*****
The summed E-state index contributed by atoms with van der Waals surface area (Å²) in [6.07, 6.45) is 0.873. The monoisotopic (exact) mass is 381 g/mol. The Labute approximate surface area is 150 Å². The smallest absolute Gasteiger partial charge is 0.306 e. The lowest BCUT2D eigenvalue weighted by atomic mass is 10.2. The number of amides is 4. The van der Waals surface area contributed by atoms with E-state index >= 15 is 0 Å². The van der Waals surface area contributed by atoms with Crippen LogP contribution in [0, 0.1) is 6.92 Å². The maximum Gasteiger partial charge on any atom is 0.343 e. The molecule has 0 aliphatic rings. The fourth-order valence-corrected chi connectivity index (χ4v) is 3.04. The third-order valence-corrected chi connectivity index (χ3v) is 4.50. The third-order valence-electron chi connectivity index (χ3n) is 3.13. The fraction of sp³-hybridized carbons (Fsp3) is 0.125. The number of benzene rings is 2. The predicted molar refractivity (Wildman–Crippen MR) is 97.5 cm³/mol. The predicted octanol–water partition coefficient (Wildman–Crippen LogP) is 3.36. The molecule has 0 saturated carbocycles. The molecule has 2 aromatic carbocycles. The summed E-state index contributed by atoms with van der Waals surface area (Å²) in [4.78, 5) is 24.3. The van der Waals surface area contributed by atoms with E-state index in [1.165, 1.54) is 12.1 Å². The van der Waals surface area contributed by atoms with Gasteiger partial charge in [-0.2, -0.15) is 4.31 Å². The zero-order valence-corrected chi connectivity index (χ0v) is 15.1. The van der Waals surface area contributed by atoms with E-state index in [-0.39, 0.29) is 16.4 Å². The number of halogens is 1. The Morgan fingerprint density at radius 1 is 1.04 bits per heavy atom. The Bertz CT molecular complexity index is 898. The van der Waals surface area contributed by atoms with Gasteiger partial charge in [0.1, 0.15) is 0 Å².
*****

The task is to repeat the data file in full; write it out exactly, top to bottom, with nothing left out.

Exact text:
The summed E-state index contributed by atoms with van der Waals surface area (Å²) in [6.07, 6.45) is 0.873. The monoisotopic (exact) mass is 381 g/mol. The Labute approximate surface area is 150 Å². The smallest absolute Gasteiger partial charge is 0.306 e. The lowest BCUT2D eigenvalue weighted by atomic mass is 10.2. The number of amides is 4. The van der Waals surface area contributed by atoms with E-state index >= 15 is 0 Å². The van der Waals surface area contributed by atoms with Crippen LogP contribution in [0, 0.1) is 6.92 Å². The maximum Gasteiger partial charge on any atom is 0.343 e. The molecule has 0 aliphatic rings. The fourth-order valence-corrected chi connectivity index (χ4v) is 3.04. The third-order valence-corrected chi connectivity index (χ3v) is 4.50. The third-order valence-electron chi connectivity index (χ3n) is 3.13. The fraction of sp³-hybridized carbons (Fsp3) is 0.125. The number of benzene rings is 2. The predicted molar refractivity (Wildman–Crippen MR) is 97.5 cm³/mol. The predicted octanol–water partition coefficient (Wildman–Crippen LogP) is 3.36. The molecule has 0 saturated carbocycles. The molecule has 2 aromatic carbocycles. The summed E-state index contributed by atoms with van der Waals surface area (Å²) in [4.78, 5) is 24.3. The van der Waals surface area contributed by atoms with E-state index in [1.165, 1.54) is 12.1 Å². The van der Waals surface area contributed by atoms with Gasteiger partial charge in [-0.2, -0.15) is 4.31 Å². The zero-order valence-corrected chi connectivity index (χ0v) is 15.1. The van der Waals surface area contributed by atoms with E-state index in [-0.39, 0.29) is 16.4 Å². The number of halogens is 1. The Morgan fingerprint density at radius 1 is 1.04 bits per heavy atom. The Bertz CT molecular complexity index is 898. The van der Waals surface area contributed by atoms with Gasteiger partial charge in [0.1, 0.15) is 0 Å².